The medical AM segment is multifaceted, consisting of 3D printed medical devices, anatomical models, prosthetics and more. Within the industry, bioprinting has carved out a prominent position, gaining interest across the board for its huge potentials in drug development and screening, therapeutic treatments and regenerative medicine, to name but a few. While much of the excitement surrounding bioprinting is focused on the future—what it could do—we want to look at what is happening now in the field that is exciting.
As part of our Medical AM Focus, we asked bioprinting leaders from across the sector what they considered to be the most exciting thing about bioprinting today. In this segment, we hear from Scottish bioink expert Biogelx.
Biogelx was founded in 2013 as a spin-off of the University of Strathclyde in Scotland. Today, the company is one of a handful that is developing and producing tunable synthetic materials for bioprinting applications. In April 2019, Biogelx commercialized its first synthetic bioink product range for bioprinting.
Working on the materials-side, it is no surprise that the company sees bioinks as being a crucial factor in advancing bioprinting applications. “Here at Biogelx, we are particularly interested in the use of new bioink technologies for the creation of functional tissues,” the company says. “These functional tissues have potential use in replacing injured or diseased tissue, or could provide a non-animal alternative for testing drugs and cosmetics.”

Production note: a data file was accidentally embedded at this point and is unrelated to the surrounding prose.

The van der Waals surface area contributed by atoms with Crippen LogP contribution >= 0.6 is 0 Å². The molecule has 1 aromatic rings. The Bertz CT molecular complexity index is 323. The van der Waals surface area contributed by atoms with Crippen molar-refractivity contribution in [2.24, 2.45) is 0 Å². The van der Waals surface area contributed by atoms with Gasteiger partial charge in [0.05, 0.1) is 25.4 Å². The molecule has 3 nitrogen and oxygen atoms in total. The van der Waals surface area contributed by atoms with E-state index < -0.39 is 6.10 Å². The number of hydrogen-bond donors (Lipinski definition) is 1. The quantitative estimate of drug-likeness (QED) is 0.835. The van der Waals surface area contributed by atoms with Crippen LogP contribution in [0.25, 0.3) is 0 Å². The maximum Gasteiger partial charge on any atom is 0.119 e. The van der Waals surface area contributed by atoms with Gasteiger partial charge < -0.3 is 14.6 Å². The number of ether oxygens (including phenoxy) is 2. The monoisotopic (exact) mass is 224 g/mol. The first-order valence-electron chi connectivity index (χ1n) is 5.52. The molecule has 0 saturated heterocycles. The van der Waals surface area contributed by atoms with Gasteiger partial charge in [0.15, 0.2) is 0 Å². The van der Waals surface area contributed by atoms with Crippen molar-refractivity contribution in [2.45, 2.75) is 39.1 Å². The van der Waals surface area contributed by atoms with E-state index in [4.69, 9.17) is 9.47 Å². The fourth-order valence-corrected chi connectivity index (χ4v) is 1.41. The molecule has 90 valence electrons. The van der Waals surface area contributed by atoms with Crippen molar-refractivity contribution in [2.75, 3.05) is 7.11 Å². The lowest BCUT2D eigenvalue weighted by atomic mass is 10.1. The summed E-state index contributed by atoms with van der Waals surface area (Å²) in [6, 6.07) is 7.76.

“Bioinks are often complex materials which, for a given application, must have the appropriate mechanical and biological properties to model the native tissue,” Biogelx elaborates. “In ideal cases, a bio-printable material will suit a range of needs by showing compatibility with many cell types, and mechanical tunability in order to model a range of tissues. They possess the ability to be printed in complex shapes and can bear their own weight allowing for 3D printed structures. Mechanical tunability allows for bioinks to be optimised for any print method and viscosity can be altered depending on needs.”
Within the spectrum of bioprinting materials, the Strathclyde-based company sees significant potential in hydrogel-based bioinks, because of their excellent biocompatibility and biodegradability. Hydrogel-based bioinks also offer the advantage of facilitating cell differentiation, spreading, growth and attachment.
“There is a great amount of interest in the development of new bioink formulations and materials, which will only increase as both the printer and bioink technologies are further developed,” Biogelx adds. “With this, there will be an increased need for metrics to measure bioink performance, leading to more clearly defined standardisation in uses for bioinks. More and more uses for bioinks are emerging, and we believe the development of new bio-printable skin models will be an impactful demonstration of the power of bioprinting.”
Biogelx has been solidifying its position in the bioprinting market in the past year, expanding its reseller network and creating partnerships around the world. Today, the company’s bioprinting materials are used for a handful of applications, including drug screening, where there is a need to create more physiologically relevant in vitro models.